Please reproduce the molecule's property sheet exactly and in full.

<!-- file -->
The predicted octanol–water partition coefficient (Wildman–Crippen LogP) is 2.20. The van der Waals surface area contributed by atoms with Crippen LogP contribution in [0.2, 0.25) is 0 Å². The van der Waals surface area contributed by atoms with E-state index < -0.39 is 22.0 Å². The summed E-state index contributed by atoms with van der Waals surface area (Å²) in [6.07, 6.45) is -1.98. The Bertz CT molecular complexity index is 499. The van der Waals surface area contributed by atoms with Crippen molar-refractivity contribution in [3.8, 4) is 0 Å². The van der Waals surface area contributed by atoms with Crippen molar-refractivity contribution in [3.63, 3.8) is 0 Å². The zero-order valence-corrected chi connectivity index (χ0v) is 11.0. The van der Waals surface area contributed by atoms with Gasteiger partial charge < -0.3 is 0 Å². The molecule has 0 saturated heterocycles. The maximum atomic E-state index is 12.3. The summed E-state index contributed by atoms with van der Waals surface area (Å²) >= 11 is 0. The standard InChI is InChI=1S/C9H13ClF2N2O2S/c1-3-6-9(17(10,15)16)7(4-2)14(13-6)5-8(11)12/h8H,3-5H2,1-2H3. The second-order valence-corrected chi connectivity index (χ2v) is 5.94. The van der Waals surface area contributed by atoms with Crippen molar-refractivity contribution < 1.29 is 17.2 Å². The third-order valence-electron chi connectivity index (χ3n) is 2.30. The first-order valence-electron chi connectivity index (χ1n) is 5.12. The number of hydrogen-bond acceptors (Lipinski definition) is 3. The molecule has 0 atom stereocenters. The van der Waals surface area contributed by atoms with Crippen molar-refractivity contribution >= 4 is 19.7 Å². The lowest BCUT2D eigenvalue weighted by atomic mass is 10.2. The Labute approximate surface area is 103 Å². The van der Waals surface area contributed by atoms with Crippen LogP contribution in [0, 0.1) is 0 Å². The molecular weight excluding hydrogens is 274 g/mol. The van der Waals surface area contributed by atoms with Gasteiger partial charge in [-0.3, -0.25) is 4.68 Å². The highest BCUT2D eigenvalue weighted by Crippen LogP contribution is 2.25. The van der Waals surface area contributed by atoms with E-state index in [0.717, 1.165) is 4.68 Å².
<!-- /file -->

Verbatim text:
The predicted octanol–water partition coefficient (Wildman–Crippen LogP) is 2.20. The van der Waals surface area contributed by atoms with Crippen LogP contribution in [0.2, 0.25) is 0 Å². The van der Waals surface area contributed by atoms with E-state index < -0.39 is 22.0 Å². The summed E-state index contributed by atoms with van der Waals surface area (Å²) in [6.07, 6.45) is -1.98. The Bertz CT molecular complexity index is 499. The van der Waals surface area contributed by atoms with Crippen molar-refractivity contribution in [3.8, 4) is 0 Å². The van der Waals surface area contributed by atoms with Crippen molar-refractivity contribution in [3.63, 3.8) is 0 Å². The zero-order valence-corrected chi connectivity index (χ0v) is 11.0. The van der Waals surface area contributed by atoms with Gasteiger partial charge < -0.3 is 0 Å². The molecule has 0 saturated heterocycles. The maximum atomic E-state index is 12.3. The summed E-state index contributed by atoms with van der Waals surface area (Å²) >= 11 is 0. The standard InChI is InChI=1S/C9H13ClF2N2O2S/c1-3-6-9(17(10,15)16)7(4-2)14(13-6)5-8(11)12/h8H,3-5H2,1-2H3. The second-order valence-corrected chi connectivity index (χ2v) is 5.94. The van der Waals surface area contributed by atoms with Crippen molar-refractivity contribution < 1.29 is 17.2 Å². The third-order valence-electron chi connectivity index (χ3n) is 2.30. The first-order valence-electron chi connectivity index (χ1n) is 5.12. The number of hydrogen-bond acceptors (Lipinski definition) is 3. The molecule has 0 atom stereocenters. The van der Waals surface area contributed by atoms with Crippen molar-refractivity contribution >= 4 is 19.7 Å². The lowest BCUT2D eigenvalue weighted by atomic mass is 10.2. The Labute approximate surface area is 103 Å². The van der Waals surface area contributed by atoms with Crippen LogP contribution in [0, 0.1) is 0 Å². The molecular weight excluding hydrogens is 274 g/mol. The van der Waals surface area contributed by atoms with Gasteiger partial charge in [-0.3, -0.25) is 4.68 Å². The highest BCUT2D eigenvalue weighted by Crippen LogP contribution is 2.25. The van der Waals surface area contributed by atoms with E-state index in [0.717, 1.165) is 4.68 Å².